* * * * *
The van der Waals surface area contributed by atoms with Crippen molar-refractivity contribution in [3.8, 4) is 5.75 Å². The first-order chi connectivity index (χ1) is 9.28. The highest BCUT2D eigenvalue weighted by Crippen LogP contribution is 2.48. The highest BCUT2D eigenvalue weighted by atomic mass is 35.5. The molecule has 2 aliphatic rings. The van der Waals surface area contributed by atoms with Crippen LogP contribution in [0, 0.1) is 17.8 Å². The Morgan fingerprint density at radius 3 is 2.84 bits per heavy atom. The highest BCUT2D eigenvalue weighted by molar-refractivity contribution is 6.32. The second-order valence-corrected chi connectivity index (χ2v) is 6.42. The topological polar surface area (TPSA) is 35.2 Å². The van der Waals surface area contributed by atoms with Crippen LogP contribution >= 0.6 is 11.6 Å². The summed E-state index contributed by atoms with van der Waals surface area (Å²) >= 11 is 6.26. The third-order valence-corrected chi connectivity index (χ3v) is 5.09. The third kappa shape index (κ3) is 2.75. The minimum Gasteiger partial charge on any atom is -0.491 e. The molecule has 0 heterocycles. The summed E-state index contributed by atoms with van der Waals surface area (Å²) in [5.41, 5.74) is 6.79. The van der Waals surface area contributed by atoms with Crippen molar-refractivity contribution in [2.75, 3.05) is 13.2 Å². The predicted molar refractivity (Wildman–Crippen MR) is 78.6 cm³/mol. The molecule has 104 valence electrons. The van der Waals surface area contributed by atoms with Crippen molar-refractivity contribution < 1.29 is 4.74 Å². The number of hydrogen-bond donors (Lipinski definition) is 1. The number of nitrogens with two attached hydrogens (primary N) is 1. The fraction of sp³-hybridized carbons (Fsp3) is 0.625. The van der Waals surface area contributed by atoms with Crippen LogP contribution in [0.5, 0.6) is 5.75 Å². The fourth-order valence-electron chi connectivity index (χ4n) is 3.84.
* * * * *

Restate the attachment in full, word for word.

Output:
The van der Waals surface area contributed by atoms with Crippen molar-refractivity contribution in [3.8, 4) is 5.75 Å². The first-order chi connectivity index (χ1) is 9.28. The highest BCUT2D eigenvalue weighted by Crippen LogP contribution is 2.48. The highest BCUT2D eigenvalue weighted by atomic mass is 35.5. The molecule has 2 aliphatic rings. The van der Waals surface area contributed by atoms with Crippen LogP contribution in [0, 0.1) is 17.8 Å². The Morgan fingerprint density at radius 3 is 2.84 bits per heavy atom. The highest BCUT2D eigenvalue weighted by molar-refractivity contribution is 6.32. The second-order valence-corrected chi connectivity index (χ2v) is 6.42. The topological polar surface area (TPSA) is 35.2 Å². The van der Waals surface area contributed by atoms with Crippen LogP contribution >= 0.6 is 11.6 Å². The summed E-state index contributed by atoms with van der Waals surface area (Å²) >= 11 is 6.26. The third-order valence-corrected chi connectivity index (χ3v) is 5.09. The third kappa shape index (κ3) is 2.75. The minimum Gasteiger partial charge on any atom is -0.491 e. The molecule has 0 heterocycles. The summed E-state index contributed by atoms with van der Waals surface area (Å²) in [5.41, 5.74) is 6.79. The van der Waals surface area contributed by atoms with Crippen molar-refractivity contribution in [2.75, 3.05) is 13.2 Å². The predicted molar refractivity (Wildman–Crippen MR) is 78.6 cm³/mol. The molecule has 104 valence electrons. The van der Waals surface area contributed by atoms with Crippen molar-refractivity contribution < 1.29 is 4.74 Å². The number of hydrogen-bond donors (Lipinski definition) is 1. The number of nitrogens with two attached hydrogens (primary N) is 1. The fraction of sp³-hybridized carbons (Fsp3) is 0.625. The van der Waals surface area contributed by atoms with Crippen LogP contribution in [0.5, 0.6) is 5.75 Å². The fourth-order valence-electron chi connectivity index (χ4n) is 3.84.